Ready, Fire, Aim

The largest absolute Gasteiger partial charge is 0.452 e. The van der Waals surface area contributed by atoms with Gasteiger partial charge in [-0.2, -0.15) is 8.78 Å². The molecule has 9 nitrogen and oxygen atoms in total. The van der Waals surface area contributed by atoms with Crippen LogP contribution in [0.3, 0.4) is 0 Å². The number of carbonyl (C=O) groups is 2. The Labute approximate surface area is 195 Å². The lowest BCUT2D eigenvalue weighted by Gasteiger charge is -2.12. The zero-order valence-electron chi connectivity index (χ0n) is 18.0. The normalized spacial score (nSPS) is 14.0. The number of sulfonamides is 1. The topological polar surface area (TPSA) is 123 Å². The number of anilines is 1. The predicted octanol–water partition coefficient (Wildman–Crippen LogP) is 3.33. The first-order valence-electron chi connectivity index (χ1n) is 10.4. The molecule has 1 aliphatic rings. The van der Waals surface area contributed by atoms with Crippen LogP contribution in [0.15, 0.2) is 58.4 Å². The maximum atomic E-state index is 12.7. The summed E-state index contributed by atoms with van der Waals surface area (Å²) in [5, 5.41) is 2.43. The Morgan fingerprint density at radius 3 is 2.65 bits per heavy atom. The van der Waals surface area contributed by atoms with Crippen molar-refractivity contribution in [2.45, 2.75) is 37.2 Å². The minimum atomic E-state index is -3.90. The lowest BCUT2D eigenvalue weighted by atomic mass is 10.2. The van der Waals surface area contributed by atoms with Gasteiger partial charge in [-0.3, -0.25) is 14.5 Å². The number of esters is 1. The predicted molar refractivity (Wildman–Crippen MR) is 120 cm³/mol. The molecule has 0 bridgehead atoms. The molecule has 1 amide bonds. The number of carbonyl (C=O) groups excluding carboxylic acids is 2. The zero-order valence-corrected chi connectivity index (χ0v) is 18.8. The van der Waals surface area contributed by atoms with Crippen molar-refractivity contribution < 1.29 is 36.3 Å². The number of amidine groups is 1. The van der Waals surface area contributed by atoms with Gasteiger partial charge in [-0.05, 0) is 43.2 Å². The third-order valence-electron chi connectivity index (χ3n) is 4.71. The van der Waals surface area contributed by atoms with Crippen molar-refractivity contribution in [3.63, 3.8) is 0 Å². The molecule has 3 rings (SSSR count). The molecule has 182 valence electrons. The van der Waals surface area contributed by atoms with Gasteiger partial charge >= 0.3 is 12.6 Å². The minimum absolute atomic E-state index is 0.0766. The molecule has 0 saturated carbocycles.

Many people know their home waters like the back of their hand. These types of anglers can be divided into two groups of people; good fly fisherman, and fisherman who know their home waters. Fisherman who know their home waters, know where to go, when to go, where to fish, where to stand and cast, Which fly to use etc.… An angler can learn many of these things from a friend, a guide, the Internet or fellow fisherman. The anglers who know these things and who are proficient at them only achieve this knowledge through many hours of fishing their home waters. When I reached this point, I fondly felt that I had arrived and that I had become a good fisherman only to be severely humbled and humiliated every time conditions changed or when I fished waters that were different than my home water. My first reaction was always to declare that one river was simply not as good as another or (in the case of my home water after a change in conditions) to blame the conditions. I could be quoted as saying things such as “the fishing isn’t any good now because….”. I would use water level, water clarity, temperature, weather patterns and even fish selectivity and fish intelligence for the reasons that I was not doing well at the time. I would say things such as “fishing was terrible today.” And “nobody was catching fish today.” Sometimes I would even say things like “Not even the guides were catching fish today.”